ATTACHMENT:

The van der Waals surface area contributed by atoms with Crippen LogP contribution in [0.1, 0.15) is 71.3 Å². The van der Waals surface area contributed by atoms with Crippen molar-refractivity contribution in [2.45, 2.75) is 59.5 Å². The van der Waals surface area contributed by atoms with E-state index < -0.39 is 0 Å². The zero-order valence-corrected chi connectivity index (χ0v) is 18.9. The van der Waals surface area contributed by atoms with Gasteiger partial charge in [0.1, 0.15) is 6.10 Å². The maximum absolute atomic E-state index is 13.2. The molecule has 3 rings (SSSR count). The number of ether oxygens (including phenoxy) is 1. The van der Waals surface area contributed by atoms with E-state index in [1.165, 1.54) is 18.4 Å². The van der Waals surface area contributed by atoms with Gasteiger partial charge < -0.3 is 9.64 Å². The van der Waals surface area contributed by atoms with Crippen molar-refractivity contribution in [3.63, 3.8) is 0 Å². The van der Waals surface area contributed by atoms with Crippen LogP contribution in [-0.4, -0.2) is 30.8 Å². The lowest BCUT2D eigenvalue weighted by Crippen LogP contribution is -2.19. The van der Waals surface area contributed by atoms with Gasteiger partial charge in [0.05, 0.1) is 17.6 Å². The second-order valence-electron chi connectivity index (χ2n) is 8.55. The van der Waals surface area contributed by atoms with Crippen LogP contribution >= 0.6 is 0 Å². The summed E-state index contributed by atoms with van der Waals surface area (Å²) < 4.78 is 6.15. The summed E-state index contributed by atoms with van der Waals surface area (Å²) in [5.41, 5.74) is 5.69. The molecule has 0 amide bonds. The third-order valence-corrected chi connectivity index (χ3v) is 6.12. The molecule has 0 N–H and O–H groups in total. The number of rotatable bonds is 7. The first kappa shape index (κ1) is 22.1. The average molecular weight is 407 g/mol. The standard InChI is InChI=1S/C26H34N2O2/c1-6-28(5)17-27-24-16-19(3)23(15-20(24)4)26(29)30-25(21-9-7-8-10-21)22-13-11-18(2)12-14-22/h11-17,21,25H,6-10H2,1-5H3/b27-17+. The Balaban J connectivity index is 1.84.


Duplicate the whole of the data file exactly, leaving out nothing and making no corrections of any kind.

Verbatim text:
The van der Waals surface area contributed by atoms with Crippen LogP contribution in [0.1, 0.15) is 71.3 Å². The van der Waals surface area contributed by atoms with Crippen molar-refractivity contribution in [2.45, 2.75) is 59.5 Å². The van der Waals surface area contributed by atoms with E-state index < -0.39 is 0 Å². The zero-order valence-corrected chi connectivity index (χ0v) is 18.9. The van der Waals surface area contributed by atoms with Gasteiger partial charge in [0.1, 0.15) is 6.10 Å². The maximum absolute atomic E-state index is 13.2. The molecule has 3 rings (SSSR count). The number of ether oxygens (including phenoxy) is 1. The van der Waals surface area contributed by atoms with E-state index in [1.165, 1.54) is 18.4 Å². The van der Waals surface area contributed by atoms with Gasteiger partial charge < -0.3 is 9.64 Å². The van der Waals surface area contributed by atoms with Crippen molar-refractivity contribution in [3.63, 3.8) is 0 Å². The van der Waals surface area contributed by atoms with Crippen LogP contribution in [-0.4, -0.2) is 30.8 Å². The lowest BCUT2D eigenvalue weighted by Crippen LogP contribution is -2.19. The van der Waals surface area contributed by atoms with Gasteiger partial charge in [0.05, 0.1) is 17.6 Å². The second-order valence-electron chi connectivity index (χ2n) is 8.55. The van der Waals surface area contributed by atoms with Crippen LogP contribution >= 0.6 is 0 Å². The summed E-state index contributed by atoms with van der Waals surface area (Å²) < 4.78 is 6.15. The summed E-state index contributed by atoms with van der Waals surface area (Å²) in [5.41, 5.74) is 5.69. The molecule has 0 amide bonds. The third-order valence-corrected chi connectivity index (χ3v) is 6.12. The molecule has 0 N–H and O–H groups in total. The number of rotatable bonds is 7. The first kappa shape index (κ1) is 22.1. The average molecular weight is 407 g/mol. The standard InChI is InChI=1S/C26H34N2O2/c1-6-28(5)17-27-24-16-19(3)23(15-20(24)4)26(29)30-25(21-9-7-8-10-21)22-13-11-18(2)12-14-22/h11-17,21,25H,6-10H2,1-5H3/b27-17+. The Balaban J connectivity index is 1.84.